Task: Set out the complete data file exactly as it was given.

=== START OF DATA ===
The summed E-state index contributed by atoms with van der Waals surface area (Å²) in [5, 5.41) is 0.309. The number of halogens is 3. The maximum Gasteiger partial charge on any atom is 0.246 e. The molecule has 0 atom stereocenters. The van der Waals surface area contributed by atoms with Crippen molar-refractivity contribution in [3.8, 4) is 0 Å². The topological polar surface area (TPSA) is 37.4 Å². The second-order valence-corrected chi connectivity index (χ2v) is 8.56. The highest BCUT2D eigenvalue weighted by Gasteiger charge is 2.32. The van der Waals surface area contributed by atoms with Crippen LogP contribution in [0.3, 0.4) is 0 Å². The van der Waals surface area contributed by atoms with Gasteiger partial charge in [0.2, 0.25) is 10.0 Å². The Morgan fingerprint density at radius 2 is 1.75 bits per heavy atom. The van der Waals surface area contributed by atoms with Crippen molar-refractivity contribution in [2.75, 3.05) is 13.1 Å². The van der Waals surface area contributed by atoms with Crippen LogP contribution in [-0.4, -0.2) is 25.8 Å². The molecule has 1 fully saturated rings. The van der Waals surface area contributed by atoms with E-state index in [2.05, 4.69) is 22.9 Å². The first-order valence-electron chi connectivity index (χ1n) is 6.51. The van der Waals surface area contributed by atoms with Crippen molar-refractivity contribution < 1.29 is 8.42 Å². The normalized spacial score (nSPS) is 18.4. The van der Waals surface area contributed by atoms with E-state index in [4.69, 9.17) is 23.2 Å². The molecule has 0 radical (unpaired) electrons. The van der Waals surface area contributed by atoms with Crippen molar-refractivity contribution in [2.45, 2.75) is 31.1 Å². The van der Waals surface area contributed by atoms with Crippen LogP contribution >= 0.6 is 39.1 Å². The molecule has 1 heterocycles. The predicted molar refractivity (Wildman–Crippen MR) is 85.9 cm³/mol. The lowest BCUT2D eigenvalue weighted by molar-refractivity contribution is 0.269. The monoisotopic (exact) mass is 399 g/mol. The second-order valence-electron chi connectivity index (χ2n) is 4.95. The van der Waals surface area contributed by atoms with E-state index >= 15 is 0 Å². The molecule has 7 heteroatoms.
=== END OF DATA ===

The summed E-state index contributed by atoms with van der Waals surface area (Å²) in [5, 5.41) is 0.309. The number of halogens is 3. The maximum Gasteiger partial charge on any atom is 0.246 e. The molecule has 0 atom stereocenters. The van der Waals surface area contributed by atoms with Crippen molar-refractivity contribution in [3.8, 4) is 0 Å². The topological polar surface area (TPSA) is 37.4 Å². The second-order valence-corrected chi connectivity index (χ2v) is 8.56. The highest BCUT2D eigenvalue weighted by Gasteiger charge is 2.32. The van der Waals surface area contributed by atoms with Crippen LogP contribution in [0.3, 0.4) is 0 Å². The van der Waals surface area contributed by atoms with Gasteiger partial charge in [0.2, 0.25) is 10.0 Å². The Morgan fingerprint density at radius 2 is 1.75 bits per heavy atom. The van der Waals surface area contributed by atoms with Crippen molar-refractivity contribution in [2.75, 3.05) is 13.1 Å². The van der Waals surface area contributed by atoms with Crippen LogP contribution in [-0.4, -0.2) is 25.8 Å². The molecule has 1 fully saturated rings. The van der Waals surface area contributed by atoms with E-state index in [2.05, 4.69) is 22.9 Å². The first-order valence-electron chi connectivity index (χ1n) is 6.51. The van der Waals surface area contributed by atoms with Crippen molar-refractivity contribution < 1.29 is 8.42 Å². The normalized spacial score (nSPS) is 18.4. The van der Waals surface area contributed by atoms with E-state index in [4.69, 9.17) is 23.2 Å². The molecule has 0 radical (unpaired) electrons. The van der Waals surface area contributed by atoms with Crippen molar-refractivity contribution in [2.45, 2.75) is 31.1 Å². The van der Waals surface area contributed by atoms with Crippen LogP contribution >= 0.6 is 39.1 Å². The molecule has 1 heterocycles. The predicted molar refractivity (Wildman–Crippen MR) is 85.9 cm³/mol. The lowest BCUT2D eigenvalue weighted by molar-refractivity contribution is 0.269. The monoisotopic (exact) mass is 399 g/mol. The second-order valence-electron chi connectivity index (χ2n) is 4.95. The van der Waals surface area contributed by atoms with E-state index >= 15 is 0 Å². The molecule has 7 heteroatoms.